The film was directed with taut precision by Steven Spielberg, who pulled off a miracle with the picture, shocking Universal. His devotion to less is more was genius, and the film tops many lists as the finest horror film ever made. What makes it all the more frightening was the intense possibility and startling realism. How the Academy could live with themselves NOT nominating Spielberg for Best Director, I do not understand? His direction is among the finest achievements of the seventies and his own incredible filmography. The DGA Awards did nominate him, his first of what would amount to the most by any director in history, with 12, and the Lifetime Achievement Award.
The score by John Williams is deceptive in its simplicity, perfect, becoming one of the most iconic scores in film history.
Has Verna Fields ever been given full credit for her Oscar winning film editing? Despite earning an Academy Award, Spielberg distanced himself from her, believing she was getting credit for what he had done. It was immature and foolish behavior from a young director still evolving as an artist and person. Film is a collaborative effort, which he has learned.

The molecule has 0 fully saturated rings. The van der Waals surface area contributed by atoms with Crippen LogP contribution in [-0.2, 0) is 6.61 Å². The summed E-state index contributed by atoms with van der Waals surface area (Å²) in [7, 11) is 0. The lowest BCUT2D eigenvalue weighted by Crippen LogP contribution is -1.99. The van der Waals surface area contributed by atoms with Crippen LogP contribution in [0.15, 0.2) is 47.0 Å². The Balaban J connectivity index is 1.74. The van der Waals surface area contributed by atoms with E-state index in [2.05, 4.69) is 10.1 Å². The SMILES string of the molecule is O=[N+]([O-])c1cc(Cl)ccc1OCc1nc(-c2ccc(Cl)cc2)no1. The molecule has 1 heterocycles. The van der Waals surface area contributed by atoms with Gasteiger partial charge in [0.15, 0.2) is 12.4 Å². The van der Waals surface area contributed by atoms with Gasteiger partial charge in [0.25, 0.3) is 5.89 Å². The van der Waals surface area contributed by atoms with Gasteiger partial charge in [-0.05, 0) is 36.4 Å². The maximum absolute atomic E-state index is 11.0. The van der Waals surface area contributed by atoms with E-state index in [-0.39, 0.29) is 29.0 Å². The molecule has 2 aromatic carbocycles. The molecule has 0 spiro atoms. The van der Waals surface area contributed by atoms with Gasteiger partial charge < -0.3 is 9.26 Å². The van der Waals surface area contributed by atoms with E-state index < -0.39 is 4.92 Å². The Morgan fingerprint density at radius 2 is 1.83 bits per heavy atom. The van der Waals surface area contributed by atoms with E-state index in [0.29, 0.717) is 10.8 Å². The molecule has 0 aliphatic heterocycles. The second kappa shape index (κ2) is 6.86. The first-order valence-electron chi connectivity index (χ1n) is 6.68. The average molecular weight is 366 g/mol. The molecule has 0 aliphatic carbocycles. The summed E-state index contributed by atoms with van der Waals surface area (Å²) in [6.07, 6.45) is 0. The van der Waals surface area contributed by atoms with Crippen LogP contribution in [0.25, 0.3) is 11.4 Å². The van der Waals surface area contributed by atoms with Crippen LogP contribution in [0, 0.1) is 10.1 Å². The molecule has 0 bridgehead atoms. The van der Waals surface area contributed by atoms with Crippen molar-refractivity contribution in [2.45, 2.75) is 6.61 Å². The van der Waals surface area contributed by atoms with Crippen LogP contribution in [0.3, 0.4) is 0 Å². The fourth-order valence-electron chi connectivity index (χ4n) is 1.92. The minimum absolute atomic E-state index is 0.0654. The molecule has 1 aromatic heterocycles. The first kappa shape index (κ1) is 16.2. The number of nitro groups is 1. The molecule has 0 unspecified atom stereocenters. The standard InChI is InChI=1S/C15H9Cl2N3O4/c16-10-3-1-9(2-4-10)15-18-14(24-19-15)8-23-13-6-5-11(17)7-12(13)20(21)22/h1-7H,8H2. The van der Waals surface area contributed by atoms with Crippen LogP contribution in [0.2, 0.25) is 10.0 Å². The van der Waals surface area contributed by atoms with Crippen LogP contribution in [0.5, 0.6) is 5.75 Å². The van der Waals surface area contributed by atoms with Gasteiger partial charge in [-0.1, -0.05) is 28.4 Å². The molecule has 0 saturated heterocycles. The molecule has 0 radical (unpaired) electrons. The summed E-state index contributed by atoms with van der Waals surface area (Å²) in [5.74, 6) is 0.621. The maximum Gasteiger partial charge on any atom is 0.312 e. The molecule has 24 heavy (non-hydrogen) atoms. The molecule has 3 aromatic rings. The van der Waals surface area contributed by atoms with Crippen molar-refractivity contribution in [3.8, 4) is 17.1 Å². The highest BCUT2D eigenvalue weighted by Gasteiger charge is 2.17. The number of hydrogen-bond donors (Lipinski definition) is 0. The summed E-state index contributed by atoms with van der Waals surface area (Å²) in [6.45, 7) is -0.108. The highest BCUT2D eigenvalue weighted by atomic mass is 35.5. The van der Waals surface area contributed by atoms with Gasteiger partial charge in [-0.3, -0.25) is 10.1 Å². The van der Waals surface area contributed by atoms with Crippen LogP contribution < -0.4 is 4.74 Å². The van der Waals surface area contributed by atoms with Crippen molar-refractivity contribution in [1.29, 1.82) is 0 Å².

Spielberg went on to become one of the finest and most important filmmakers in film history. Two times he has won the Academy Award for Best Director, three times the DGA awards have honoured him as Best Director. His storytelling skills are second to none, his technical prowess remarkable and his skills with actors, long ignored are outstanding. He has nothing more to prove, staking his claim as this generations greatest director, alongside his friend, Martin Scorsese, their careers spanning fifty years.